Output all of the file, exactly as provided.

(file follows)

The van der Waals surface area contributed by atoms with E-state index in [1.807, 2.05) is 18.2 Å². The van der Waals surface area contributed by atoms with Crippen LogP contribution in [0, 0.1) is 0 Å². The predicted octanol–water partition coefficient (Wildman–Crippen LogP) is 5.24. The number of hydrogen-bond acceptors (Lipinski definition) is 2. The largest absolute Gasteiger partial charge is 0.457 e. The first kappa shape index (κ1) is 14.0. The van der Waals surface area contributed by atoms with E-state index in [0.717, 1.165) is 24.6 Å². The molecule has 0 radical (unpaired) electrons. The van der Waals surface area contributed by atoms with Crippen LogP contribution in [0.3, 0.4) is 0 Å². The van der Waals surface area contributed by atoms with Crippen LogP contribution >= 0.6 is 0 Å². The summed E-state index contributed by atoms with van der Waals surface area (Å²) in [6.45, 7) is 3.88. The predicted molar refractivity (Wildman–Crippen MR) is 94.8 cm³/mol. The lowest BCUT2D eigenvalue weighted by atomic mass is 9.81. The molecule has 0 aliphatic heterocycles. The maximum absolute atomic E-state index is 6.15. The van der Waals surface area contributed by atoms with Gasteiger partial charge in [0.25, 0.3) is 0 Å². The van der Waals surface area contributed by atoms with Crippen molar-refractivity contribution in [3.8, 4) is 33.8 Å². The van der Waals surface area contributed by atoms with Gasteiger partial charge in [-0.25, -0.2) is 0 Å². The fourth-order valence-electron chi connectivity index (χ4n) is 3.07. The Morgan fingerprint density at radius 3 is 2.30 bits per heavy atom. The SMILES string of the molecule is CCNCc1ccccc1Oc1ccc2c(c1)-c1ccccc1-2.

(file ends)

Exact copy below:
The van der Waals surface area contributed by atoms with E-state index in [1.807, 2.05) is 18.2 Å². The van der Waals surface area contributed by atoms with Crippen LogP contribution in [0, 0.1) is 0 Å². The predicted octanol–water partition coefficient (Wildman–Crippen LogP) is 5.24. The number of hydrogen-bond acceptors (Lipinski definition) is 2. The largest absolute Gasteiger partial charge is 0.457 e. The first kappa shape index (κ1) is 14.0. The van der Waals surface area contributed by atoms with E-state index in [0.717, 1.165) is 24.6 Å². The molecule has 0 radical (unpaired) electrons. The van der Waals surface area contributed by atoms with Crippen LogP contribution in [0.3, 0.4) is 0 Å². The van der Waals surface area contributed by atoms with Crippen LogP contribution >= 0.6 is 0 Å². The summed E-state index contributed by atoms with van der Waals surface area (Å²) in [6.45, 7) is 3.88. The predicted molar refractivity (Wildman–Crippen MR) is 94.8 cm³/mol. The lowest BCUT2D eigenvalue weighted by atomic mass is 9.81. The molecule has 0 aliphatic heterocycles. The maximum absolute atomic E-state index is 6.15. The van der Waals surface area contributed by atoms with Gasteiger partial charge in [0.25, 0.3) is 0 Å². The van der Waals surface area contributed by atoms with Crippen molar-refractivity contribution in [3.8, 4) is 33.8 Å². The van der Waals surface area contributed by atoms with Gasteiger partial charge in [-0.25, -0.2) is 0 Å². The fourth-order valence-electron chi connectivity index (χ4n) is 3.07. The Morgan fingerprint density at radius 3 is 2.30 bits per heavy atom. The SMILES string of the molecule is CCNCc1ccccc1Oc1ccc2c(c1)-c1ccccc1-2.